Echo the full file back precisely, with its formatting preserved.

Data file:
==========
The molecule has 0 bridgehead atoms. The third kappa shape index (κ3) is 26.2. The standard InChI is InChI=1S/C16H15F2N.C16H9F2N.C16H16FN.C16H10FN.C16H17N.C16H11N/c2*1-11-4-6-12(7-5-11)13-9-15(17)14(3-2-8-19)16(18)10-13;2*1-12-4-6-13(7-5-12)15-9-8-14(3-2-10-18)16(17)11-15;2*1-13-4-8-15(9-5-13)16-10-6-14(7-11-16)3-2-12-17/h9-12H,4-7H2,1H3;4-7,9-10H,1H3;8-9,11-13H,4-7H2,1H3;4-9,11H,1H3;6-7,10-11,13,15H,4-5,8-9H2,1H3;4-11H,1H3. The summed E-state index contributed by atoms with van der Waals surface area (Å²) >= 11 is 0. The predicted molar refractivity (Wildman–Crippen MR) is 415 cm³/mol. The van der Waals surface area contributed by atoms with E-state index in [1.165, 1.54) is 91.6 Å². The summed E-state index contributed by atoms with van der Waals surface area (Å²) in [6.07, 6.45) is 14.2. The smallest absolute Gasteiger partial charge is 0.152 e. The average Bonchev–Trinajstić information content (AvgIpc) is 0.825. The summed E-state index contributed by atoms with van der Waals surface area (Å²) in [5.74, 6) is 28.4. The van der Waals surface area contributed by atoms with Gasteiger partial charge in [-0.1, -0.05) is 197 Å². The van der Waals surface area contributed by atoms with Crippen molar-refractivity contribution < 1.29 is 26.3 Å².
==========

The molecule has 0 bridgehead atoms. The third kappa shape index (κ3) is 26.2. The standard InChI is InChI=1S/C16H15F2N.C16H9F2N.C16H16FN.C16H10FN.C16H17N.C16H11N/c2*1-11-4-6-12(7-5-11)13-9-15(17)14(3-2-8-19)16(18)10-13;2*1-12-4-6-13(7-5-12)15-9-8-14(3-2-10-18)16(17)11-15;2*1-13-4-8-15(9-5-13)16-10-6-14(7-11-16)3-2-12-17/h9-12H,4-7H2,1H3;4-7,9-10H,1H3;8-9,11-13H,4-7H2,1H3;4-9,11H,1H3;6-7,10-11,13,15H,4-5,8-9H2,1H3;4-11H,1H3. The summed E-state index contributed by atoms with van der Waals surface area (Å²) >= 11 is 0. The predicted molar refractivity (Wildman–Crippen MR) is 415 cm³/mol. The van der Waals surface area contributed by atoms with E-state index in [1.165, 1.54) is 91.6 Å². The summed E-state index contributed by atoms with van der Waals surface area (Å²) in [6.07, 6.45) is 14.2. The smallest absolute Gasteiger partial charge is 0.152 e. The average Bonchev–Trinajstić information content (AvgIpc) is 0.825. The summed E-state index contributed by atoms with van der Waals surface area (Å²) in [5.74, 6) is 28.4. The van der Waals surface area contributed by atoms with Gasteiger partial charge in [-0.1, -0.05) is 197 Å². The van der Waals surface area contributed by atoms with Crippen molar-refractivity contribution < 1.29 is 26.3 Å².